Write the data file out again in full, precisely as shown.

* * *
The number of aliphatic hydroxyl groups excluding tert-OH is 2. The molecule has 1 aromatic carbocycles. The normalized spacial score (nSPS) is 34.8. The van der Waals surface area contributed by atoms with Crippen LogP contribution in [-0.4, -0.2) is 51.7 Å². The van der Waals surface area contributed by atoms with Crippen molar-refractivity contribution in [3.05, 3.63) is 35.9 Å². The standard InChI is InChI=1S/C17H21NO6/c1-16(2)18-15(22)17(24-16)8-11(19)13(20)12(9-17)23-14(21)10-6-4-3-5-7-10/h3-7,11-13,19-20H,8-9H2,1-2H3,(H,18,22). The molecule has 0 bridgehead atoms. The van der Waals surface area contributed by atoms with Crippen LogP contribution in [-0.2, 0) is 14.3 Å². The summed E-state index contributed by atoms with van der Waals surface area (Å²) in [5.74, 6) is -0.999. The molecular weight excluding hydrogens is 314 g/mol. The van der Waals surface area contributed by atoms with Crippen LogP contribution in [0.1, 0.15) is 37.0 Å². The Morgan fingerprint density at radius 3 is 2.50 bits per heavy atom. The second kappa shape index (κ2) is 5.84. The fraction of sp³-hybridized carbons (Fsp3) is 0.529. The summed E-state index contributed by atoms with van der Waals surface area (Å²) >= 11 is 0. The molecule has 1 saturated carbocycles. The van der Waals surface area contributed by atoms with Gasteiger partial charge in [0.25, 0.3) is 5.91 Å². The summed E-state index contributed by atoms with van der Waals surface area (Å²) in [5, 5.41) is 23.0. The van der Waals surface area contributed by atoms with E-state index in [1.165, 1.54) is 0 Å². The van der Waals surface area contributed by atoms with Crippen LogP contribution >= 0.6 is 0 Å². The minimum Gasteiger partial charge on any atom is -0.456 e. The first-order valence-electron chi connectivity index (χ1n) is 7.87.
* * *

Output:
The number of aliphatic hydroxyl groups excluding tert-OH is 2. The molecule has 1 aromatic carbocycles. The normalized spacial score (nSPS) is 34.8. The van der Waals surface area contributed by atoms with Crippen LogP contribution in [-0.4, -0.2) is 51.7 Å². The van der Waals surface area contributed by atoms with Crippen molar-refractivity contribution in [3.05, 3.63) is 35.9 Å². The standard InChI is InChI=1S/C17H21NO6/c1-16(2)18-15(22)17(24-16)8-11(19)13(20)12(9-17)23-14(21)10-6-4-3-5-7-10/h3-7,11-13,19-20H,8-9H2,1-2H3,(H,18,22). The molecule has 0 bridgehead atoms. The van der Waals surface area contributed by atoms with Crippen LogP contribution in [-0.2, 0) is 14.3 Å². The summed E-state index contributed by atoms with van der Waals surface area (Å²) in [5.74, 6) is -0.999. The molecular weight excluding hydrogens is 314 g/mol. The van der Waals surface area contributed by atoms with Crippen LogP contribution in [0.1, 0.15) is 37.0 Å². The Morgan fingerprint density at radius 3 is 2.50 bits per heavy atom. The second kappa shape index (κ2) is 5.84. The fraction of sp³-hybridized carbons (Fsp3) is 0.529. The summed E-state index contributed by atoms with van der Waals surface area (Å²) >= 11 is 0. The molecule has 1 saturated carbocycles. The van der Waals surface area contributed by atoms with Gasteiger partial charge in [0.25, 0.3) is 5.91 Å². The summed E-state index contributed by atoms with van der Waals surface area (Å²) in [5, 5.41) is 23.0. The van der Waals surface area contributed by atoms with E-state index in [1.165, 1.54) is 0 Å². The van der Waals surface area contributed by atoms with Crippen LogP contribution >= 0.6 is 0 Å². The minimum Gasteiger partial charge on any atom is -0.456 e. The first-order valence-electron chi connectivity index (χ1n) is 7.87.